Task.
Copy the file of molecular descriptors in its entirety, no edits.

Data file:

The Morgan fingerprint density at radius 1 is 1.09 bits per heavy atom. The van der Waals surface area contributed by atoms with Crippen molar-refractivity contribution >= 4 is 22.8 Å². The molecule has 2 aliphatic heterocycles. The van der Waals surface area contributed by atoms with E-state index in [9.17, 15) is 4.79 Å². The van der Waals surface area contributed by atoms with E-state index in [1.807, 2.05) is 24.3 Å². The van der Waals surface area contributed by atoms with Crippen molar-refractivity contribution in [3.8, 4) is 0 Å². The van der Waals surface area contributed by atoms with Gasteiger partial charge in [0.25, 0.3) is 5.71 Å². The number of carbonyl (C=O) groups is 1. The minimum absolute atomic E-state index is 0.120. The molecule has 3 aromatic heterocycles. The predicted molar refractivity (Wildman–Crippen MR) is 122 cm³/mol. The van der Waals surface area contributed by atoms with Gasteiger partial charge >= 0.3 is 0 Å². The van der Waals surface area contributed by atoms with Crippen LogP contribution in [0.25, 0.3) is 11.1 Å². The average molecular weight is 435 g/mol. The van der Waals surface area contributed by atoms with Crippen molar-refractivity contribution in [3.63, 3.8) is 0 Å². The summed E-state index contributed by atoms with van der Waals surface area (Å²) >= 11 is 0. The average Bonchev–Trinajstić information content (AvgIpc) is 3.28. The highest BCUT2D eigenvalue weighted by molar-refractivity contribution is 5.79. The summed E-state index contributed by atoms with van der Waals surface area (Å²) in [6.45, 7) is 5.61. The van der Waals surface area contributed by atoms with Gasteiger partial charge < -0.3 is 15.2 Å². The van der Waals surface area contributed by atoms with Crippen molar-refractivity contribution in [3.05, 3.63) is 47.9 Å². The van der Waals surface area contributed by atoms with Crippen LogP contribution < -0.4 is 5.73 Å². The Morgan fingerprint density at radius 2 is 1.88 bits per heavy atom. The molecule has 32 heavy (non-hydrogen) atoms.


The Morgan fingerprint density at radius 1 is 1.09 bits per heavy atom. The van der Waals surface area contributed by atoms with Crippen molar-refractivity contribution >= 4 is 22.8 Å². The molecule has 2 aliphatic heterocycles. The van der Waals surface area contributed by atoms with E-state index in [9.17, 15) is 4.79 Å². The van der Waals surface area contributed by atoms with E-state index in [1.807, 2.05) is 24.3 Å². The van der Waals surface area contributed by atoms with Crippen molar-refractivity contribution in [3.8, 4) is 0 Å². The van der Waals surface area contributed by atoms with Gasteiger partial charge in [0.25, 0.3) is 5.71 Å². The number of carbonyl (C=O) groups is 1. The minimum absolute atomic E-state index is 0.120. The molecule has 3 aromatic heterocycles. The predicted molar refractivity (Wildman–Crippen MR) is 122 cm³/mol. The van der Waals surface area contributed by atoms with Gasteiger partial charge >= 0.3 is 0 Å². The van der Waals surface area contributed by atoms with Crippen LogP contribution in [0.25, 0.3) is 11.1 Å². The average molecular weight is 435 g/mol. The van der Waals surface area contributed by atoms with Crippen molar-refractivity contribution in [3.63, 3.8) is 0 Å². The summed E-state index contributed by atoms with van der Waals surface area (Å²) >= 11 is 0. The average Bonchev–Trinajstić information content (AvgIpc) is 3.28. The highest BCUT2D eigenvalue weighted by molar-refractivity contribution is 5.79. The summed E-state index contributed by atoms with van der Waals surface area (Å²) in [6.45, 7) is 5.61. The van der Waals surface area contributed by atoms with Gasteiger partial charge < -0.3 is 15.2 Å². The van der Waals surface area contributed by atoms with Crippen molar-refractivity contribution in [3.05, 3.63) is 47.9 Å². The van der Waals surface area contributed by atoms with Crippen LogP contribution < -0.4 is 5.73 Å². The Morgan fingerprint density at radius 2 is 1.88 bits per heavy atom. The molecule has 32 heavy (non-hydrogen) atoms.